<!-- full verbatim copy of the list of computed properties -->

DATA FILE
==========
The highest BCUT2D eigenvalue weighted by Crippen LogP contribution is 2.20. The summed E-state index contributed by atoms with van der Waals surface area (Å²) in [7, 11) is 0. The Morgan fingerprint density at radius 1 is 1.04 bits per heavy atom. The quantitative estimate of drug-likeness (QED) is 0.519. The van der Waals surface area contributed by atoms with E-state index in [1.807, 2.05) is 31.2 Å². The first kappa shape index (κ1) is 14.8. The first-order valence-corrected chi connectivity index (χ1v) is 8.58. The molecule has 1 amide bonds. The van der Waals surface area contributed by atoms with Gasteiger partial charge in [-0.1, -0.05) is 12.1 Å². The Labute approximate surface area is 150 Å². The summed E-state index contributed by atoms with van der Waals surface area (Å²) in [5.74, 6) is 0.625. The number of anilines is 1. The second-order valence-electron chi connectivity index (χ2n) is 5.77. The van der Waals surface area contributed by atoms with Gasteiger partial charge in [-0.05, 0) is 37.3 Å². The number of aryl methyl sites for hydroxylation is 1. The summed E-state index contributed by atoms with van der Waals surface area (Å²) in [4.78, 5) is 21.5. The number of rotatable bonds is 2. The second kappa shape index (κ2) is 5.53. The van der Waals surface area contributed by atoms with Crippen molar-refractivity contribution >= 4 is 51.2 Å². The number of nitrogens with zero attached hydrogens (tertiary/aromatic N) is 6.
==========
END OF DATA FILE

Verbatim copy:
The highest BCUT2D eigenvalue weighted by Crippen LogP contribution is 2.20. The summed E-state index contributed by atoms with van der Waals surface area (Å²) in [7, 11) is 0. The Morgan fingerprint density at radius 1 is 1.04 bits per heavy atom. The quantitative estimate of drug-likeness (QED) is 0.519. The van der Waals surface area contributed by atoms with E-state index in [1.807, 2.05) is 31.2 Å². The first kappa shape index (κ1) is 14.8. The first-order valence-corrected chi connectivity index (χ1v) is 8.58. The molecule has 1 amide bonds. The van der Waals surface area contributed by atoms with Gasteiger partial charge in [-0.1, -0.05) is 12.1 Å². The Labute approximate surface area is 150 Å². The summed E-state index contributed by atoms with van der Waals surface area (Å²) in [5.74, 6) is 0.625. The number of anilines is 1. The second-order valence-electron chi connectivity index (χ2n) is 5.77. The van der Waals surface area contributed by atoms with Gasteiger partial charge in [-0.05, 0) is 37.3 Å². The number of aryl methyl sites for hydroxylation is 1. The summed E-state index contributed by atoms with van der Waals surface area (Å²) in [4.78, 5) is 21.5. The number of rotatable bonds is 2. The second kappa shape index (κ2) is 5.53. The van der Waals surface area contributed by atoms with Crippen molar-refractivity contribution >= 4 is 51.2 Å². The number of nitrogens with zero attached hydrogens (tertiary/aromatic N) is 6.